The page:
The Pros of Online Education
- You may be working a full-time job and need the convenience & flexibility of online courses.
- You may live in an area where you aren’t near any colleges or universities.
- You may want a specialty program you can’t get in a school near you.
- You don’t have to worry about things like campus politics or popularity contests.
- If you’re older or were never comfortable in school, you may feel a lot more comfortable with virtual learning.
- You simply need a degree or certain skills and the name of the school issuing the degree doesn’t matter.
- More and more quality schools are getting into the online education game. And so are more and more less-expensive community colleges and non-profit schools. In New York State, where I live, I see top universities as well as local community colleges offering online learning. Luckily, it’s no longer just the fast-talking for-profit online schools that exist mainly to make the school’s owner very rich.
The Cons of Online Education
- There still are a lot of fast-talking for-profit online schools that exist mainly to make the school’s owner very rich. And unfortunately, these schools spend a lot of money advertising their “excellence” – NOT. So you need to do your research, carefully.
- Because so many of the degree mills get your attention through slick ads, you may be investing a lot of time and money in something worth almost nothing. I’ve seen resumes come in with iffy-sounding degrees, and they just don’t get you the respect you deserve for the effort you put in. (No matter what their ads tell you.)
- As with any low-quality school program you might enroll in, you may saddle yourself with tons of debts for something that won’t help you in the long run. These for-profit EZ degree mills help push you into loans that you will have to pay back whether or not you get an actual job.
- You don’t make the same connections you might if you were attending actual physical classes. Some of the best networking happens in person.
- You have to be great at motivating yourself since, when you come right down to it, you’re the only one watching you. Of course, if you’re spending this kind of money, I hope wherever you take your classes you give it your all.
That’s NOT What Suze Orman MeantSomeone I once knew decided it was time she went back to get her bachelor’s degree. She was struggling at a job she hated (talking people into taking for-profit courses, ironically), and wanted the degree so she could get a better job. And she took out lots of loans to do it – saying that Suze Orman said to invest in your own education. But my friend had a kid, owed back-rent, and was now majoring in art. That’s not what Suze Orman meant.Student loans will never be discharged, not even in bankruptcy. So if you’re mortgaging your future to get a degree to advance your career and earn more money, make sure it’s a degree that will really help you. Not all of them do, no matter what the claims. Now, I am a huge supporter of liberal arts education, but not if you’re doing it for her reasons, and will wind up owing more money than you can ever make back. People often go in overly-optimistic, but down the road things may not be as rosy.A recent study showed that, with the high cost of education, you pretty much only wind up ahead money-wise nowadays if you major in technical programs or specialized fields where jobs are in demand. And this holds true even if you go to Harvard – although arguably the connections you make there may help you get over some of the other hurdles, even if you’re an art major. So just imagine if you’re enrolled in an online arts program from some unknown questionably-credentialed school!Of course, if you can get by without too much money and want to follow your passion, I am all for it. But my friend had a child to feed and a landlord giving her eviction notices. And her art degree and huge monthly loan repayments weren’t going to help her in the long run. Now if she would have added some arts administration courses to her copper plating classes, she might be building toward something that can both serve her earning needs and her need to make art. But using Suze Orman’s line about investing in education to wind up in a worse financial situation is certainly not the answer.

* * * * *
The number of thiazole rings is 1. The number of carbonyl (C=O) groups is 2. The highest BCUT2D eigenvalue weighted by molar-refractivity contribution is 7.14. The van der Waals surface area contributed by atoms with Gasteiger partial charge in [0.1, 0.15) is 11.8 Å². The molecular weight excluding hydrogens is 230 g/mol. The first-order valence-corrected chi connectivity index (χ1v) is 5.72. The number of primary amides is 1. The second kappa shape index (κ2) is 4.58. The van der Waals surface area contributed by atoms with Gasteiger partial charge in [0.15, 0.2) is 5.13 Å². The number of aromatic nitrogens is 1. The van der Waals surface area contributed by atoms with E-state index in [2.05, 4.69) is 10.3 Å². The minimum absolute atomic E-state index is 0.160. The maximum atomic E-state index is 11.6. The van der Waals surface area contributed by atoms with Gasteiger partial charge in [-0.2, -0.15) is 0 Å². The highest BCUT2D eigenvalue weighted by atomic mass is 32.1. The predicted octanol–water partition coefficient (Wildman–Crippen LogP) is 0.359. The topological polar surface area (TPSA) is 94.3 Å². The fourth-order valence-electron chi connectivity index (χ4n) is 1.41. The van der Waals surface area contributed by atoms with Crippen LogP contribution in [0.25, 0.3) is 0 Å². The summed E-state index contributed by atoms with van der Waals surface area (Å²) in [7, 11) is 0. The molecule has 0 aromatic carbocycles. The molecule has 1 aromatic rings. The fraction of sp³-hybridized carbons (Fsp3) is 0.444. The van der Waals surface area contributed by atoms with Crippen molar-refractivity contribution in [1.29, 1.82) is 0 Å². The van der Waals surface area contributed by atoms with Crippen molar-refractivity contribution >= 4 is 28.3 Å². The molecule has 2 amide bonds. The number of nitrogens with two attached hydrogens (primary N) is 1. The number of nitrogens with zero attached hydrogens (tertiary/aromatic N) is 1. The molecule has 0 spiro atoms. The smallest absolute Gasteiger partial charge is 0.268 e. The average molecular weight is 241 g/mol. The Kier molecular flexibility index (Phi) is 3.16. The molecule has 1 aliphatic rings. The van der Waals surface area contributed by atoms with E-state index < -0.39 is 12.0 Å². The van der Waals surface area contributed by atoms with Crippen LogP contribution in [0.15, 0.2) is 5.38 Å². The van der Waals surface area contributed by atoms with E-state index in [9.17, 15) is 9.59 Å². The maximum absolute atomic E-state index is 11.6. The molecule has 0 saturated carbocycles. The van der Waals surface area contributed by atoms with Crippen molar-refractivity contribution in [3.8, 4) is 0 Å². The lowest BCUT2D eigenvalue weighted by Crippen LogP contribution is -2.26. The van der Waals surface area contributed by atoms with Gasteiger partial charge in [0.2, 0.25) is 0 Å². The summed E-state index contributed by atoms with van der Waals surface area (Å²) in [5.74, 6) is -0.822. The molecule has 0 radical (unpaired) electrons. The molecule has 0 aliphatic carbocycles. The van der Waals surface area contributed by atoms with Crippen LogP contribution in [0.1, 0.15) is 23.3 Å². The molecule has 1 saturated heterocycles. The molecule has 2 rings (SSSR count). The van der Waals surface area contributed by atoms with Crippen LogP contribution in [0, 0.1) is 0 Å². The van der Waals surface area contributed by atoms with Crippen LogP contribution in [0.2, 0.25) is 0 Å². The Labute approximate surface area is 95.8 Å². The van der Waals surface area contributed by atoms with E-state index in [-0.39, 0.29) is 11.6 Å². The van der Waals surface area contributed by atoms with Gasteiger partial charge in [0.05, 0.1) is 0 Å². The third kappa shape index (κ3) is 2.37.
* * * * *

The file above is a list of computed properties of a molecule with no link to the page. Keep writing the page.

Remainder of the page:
What Should You Do Before You Enroll Online?Do your homework before you enroll anywhere. If you’re looking for an online program, that means you can investigate colleges anywhere. So start researching:
- Quality of programs in general
- Are they licensed and accredited
- Are there complaints about them online
- How your specialty is treated there
- What they would require of you
- Career placement assistance (is it all talk or can you find people on LinkedIn, for example, who will speak to how much help they give)
- Full cost of the program
- Scholarship possibilities
In SummaryIt’s clear that for many people, there are real advantages to online education. Just make sure you have taken the time to know what you’re really getting for your money – and what you will owe when you get out. And if you can take any classes in person, by all means do that. Some of the most powerful networking connections you’ll ever make is in school. Then again, if online is your only choice, don’t forget to seek out online support groups and study groups – as well as career office help and alumni support when you’re close to finishing.Oh … and don’t forget to take some computer classes (even if only Excel, PowerPoint and Word), since no matter what your field, you will probably need at least some of these to make real money!
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